Did you know that in the first 6 months of this year, 536 people in the US had died in tornadoes? Or that this was more than the entire previous decade? Don’t bother checking News Corp for that factoid.
Rupert Murdoch has been found wanting, his imperial power over pollies now mocked amid calls for him to step down and let his son get on with the business of taking journalism into the 21st century.
In the developing world, this still means print. For online readers, mutations are abundant, and we love clicking on a video clip about whatever tickles our fancy. Convergence makes our media habits more promiscuous, and social media allows us to become producers as well as consumers of news.
All this is well-established now, and I commend the Economist’s survey of the changing landscape of news production and consumption (July 9th) for a broad overview on how this is taking public discourse back to the age of the coffee house and pamphleteer.
They quote a technology commentator, David Weinburger, as the source of the insight ‘transparency is the new objectivity’. It is not feasible to even try to pretend to total objectivity, but being honest and open about sources and perspectives gives the audience a fair go at holding writers and their publishers to account. For example, a public speaker who either does not know or is not telling who funded their speaking tour falls somewhere on the spectrum from disingenuous to clown.
New media business models reflect this new reality, looking for ways to encourage alternative reporting and not just commentary. Good commentary, of course, also triangulates sources of information, assembling it in ways that contribute to public discourse.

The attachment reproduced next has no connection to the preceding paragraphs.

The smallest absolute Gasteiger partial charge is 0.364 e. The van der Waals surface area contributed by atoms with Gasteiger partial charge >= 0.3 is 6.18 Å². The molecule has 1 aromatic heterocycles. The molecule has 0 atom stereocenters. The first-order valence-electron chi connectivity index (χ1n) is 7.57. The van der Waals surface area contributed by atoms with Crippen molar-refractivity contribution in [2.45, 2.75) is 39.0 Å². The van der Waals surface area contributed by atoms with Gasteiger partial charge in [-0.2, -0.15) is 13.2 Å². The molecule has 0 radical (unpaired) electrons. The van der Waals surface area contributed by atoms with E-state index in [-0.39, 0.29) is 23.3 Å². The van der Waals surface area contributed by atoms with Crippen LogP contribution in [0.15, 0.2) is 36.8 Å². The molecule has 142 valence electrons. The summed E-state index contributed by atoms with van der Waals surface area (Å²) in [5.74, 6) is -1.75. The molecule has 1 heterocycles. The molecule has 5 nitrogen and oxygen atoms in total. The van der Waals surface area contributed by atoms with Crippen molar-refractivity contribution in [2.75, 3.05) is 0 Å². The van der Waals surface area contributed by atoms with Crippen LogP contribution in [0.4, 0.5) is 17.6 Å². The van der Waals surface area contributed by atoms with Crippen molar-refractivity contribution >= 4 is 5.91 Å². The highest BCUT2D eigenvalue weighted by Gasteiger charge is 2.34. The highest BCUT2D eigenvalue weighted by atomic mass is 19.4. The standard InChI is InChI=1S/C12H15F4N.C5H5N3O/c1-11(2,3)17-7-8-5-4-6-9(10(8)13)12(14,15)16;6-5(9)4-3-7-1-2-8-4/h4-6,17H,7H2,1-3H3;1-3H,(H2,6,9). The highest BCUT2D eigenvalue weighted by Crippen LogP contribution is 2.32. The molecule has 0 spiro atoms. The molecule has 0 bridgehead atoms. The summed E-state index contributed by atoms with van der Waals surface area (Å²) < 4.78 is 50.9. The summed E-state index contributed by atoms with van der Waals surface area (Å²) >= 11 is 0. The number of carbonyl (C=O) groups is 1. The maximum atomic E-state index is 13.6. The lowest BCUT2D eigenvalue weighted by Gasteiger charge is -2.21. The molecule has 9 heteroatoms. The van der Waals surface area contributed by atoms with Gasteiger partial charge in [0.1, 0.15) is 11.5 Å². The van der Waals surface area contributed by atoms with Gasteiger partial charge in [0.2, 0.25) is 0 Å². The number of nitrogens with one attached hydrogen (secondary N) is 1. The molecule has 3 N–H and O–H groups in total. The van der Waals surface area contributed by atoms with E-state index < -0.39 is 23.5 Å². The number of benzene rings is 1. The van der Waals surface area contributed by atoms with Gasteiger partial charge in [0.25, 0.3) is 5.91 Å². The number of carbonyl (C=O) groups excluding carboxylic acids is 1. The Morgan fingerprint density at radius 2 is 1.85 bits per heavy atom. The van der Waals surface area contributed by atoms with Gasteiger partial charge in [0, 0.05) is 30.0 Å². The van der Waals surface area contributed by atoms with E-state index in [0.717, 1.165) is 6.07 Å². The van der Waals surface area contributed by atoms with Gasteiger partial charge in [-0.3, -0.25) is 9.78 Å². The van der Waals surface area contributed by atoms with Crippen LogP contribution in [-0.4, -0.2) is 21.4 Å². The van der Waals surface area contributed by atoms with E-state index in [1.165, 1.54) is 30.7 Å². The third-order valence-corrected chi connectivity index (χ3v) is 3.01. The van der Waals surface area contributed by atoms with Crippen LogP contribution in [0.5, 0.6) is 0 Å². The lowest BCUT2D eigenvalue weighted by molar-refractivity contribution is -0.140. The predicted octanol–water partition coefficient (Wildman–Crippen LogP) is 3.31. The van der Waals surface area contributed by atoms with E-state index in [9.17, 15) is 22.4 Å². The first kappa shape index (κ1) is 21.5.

It is harder to support real reporting and research, but some new media, such as the California Bay Citizen, are doing this through a mix of grants, donations, corporate sponsorship and, importantly, syndication of their content. All tried and true, and part of the world of e-commerce, as described by my much missed friend the late Paul Bambury in this article on types of internet commerce:
Of course, even philanthropy has social (and therefore political) objectives.
And if content, dialogue and trust are drifting away from mass media, does this mean that the public is becoming more informed, or that the global polity is also becoming more mature and responsible?
Not so fast. The problems of the democratic deficit will remain difficult as long as big corporate interests have their fingers in politicians’ pockets, and on their throats. That is the real lesson of the Murdoch scandal, which the UK, and perhaps sleepy Australia, will gradually set to rights.
Back home at Online Opinion, I continue to ride my particular hobby horse. I believe that the lies we were told about weapons of mass destruction prior to the invasion of Iraq were mere peccadilloes compared with the irresponsible gloss being given to the evidence on climate change.
Real world evidence, after all, should take precedence over models.
A valuable source of my new media is FAIR, or Fairness and Accuracy in Reporting. This analysis by Neil deMause details how the media down-plays the likely impacts of climate change:
I’m writing this from Berlin, no escape here from layers of lessons about lies and distorted media. Would it have mattered if Hitler had Twitter?